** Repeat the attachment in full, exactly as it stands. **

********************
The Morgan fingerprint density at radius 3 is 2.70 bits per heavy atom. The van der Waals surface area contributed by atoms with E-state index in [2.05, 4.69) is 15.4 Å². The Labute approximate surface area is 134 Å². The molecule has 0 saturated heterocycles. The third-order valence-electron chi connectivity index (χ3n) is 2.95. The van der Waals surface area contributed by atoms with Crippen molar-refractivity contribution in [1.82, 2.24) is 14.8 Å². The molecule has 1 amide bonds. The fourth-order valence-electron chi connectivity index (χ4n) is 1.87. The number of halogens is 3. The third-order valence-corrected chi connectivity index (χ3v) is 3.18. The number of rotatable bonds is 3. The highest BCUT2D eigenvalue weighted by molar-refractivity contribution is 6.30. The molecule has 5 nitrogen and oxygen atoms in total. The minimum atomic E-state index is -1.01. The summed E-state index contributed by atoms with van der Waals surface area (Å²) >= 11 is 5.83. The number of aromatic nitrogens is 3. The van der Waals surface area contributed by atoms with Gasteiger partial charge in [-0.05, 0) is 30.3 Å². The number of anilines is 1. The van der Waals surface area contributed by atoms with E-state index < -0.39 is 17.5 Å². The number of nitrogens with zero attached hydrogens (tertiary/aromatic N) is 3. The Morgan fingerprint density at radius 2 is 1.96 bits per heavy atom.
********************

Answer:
The Morgan fingerprint density at radius 3 is 2.70 bits per heavy atom. The van der Waals surface area contributed by atoms with E-state index in [2.05, 4.69) is 15.4 Å². The Labute approximate surface area is 134 Å². The molecule has 0 saturated heterocycles. The third-order valence-electron chi connectivity index (χ3n) is 2.95. The van der Waals surface area contributed by atoms with Crippen molar-refractivity contribution in [1.82, 2.24) is 14.8 Å². The molecule has 1 amide bonds. The fourth-order valence-electron chi connectivity index (χ4n) is 1.87. The number of halogens is 3. The third-order valence-corrected chi connectivity index (χ3v) is 3.18. The number of rotatable bonds is 3. The highest BCUT2D eigenvalue weighted by molar-refractivity contribution is 6.30. The molecule has 5 nitrogen and oxygen atoms in total. The minimum atomic E-state index is -1.01. The summed E-state index contributed by atoms with van der Waals surface area (Å²) >= 11 is 5.83. The number of aromatic nitrogens is 3. The van der Waals surface area contributed by atoms with Gasteiger partial charge in [-0.05, 0) is 30.3 Å². The number of anilines is 1. The van der Waals surface area contributed by atoms with E-state index < -0.39 is 17.5 Å². The number of nitrogens with zero attached hydrogens (tertiary/aromatic N) is 3. The Morgan fingerprint density at radius 2 is 1.96 bits per heavy atom.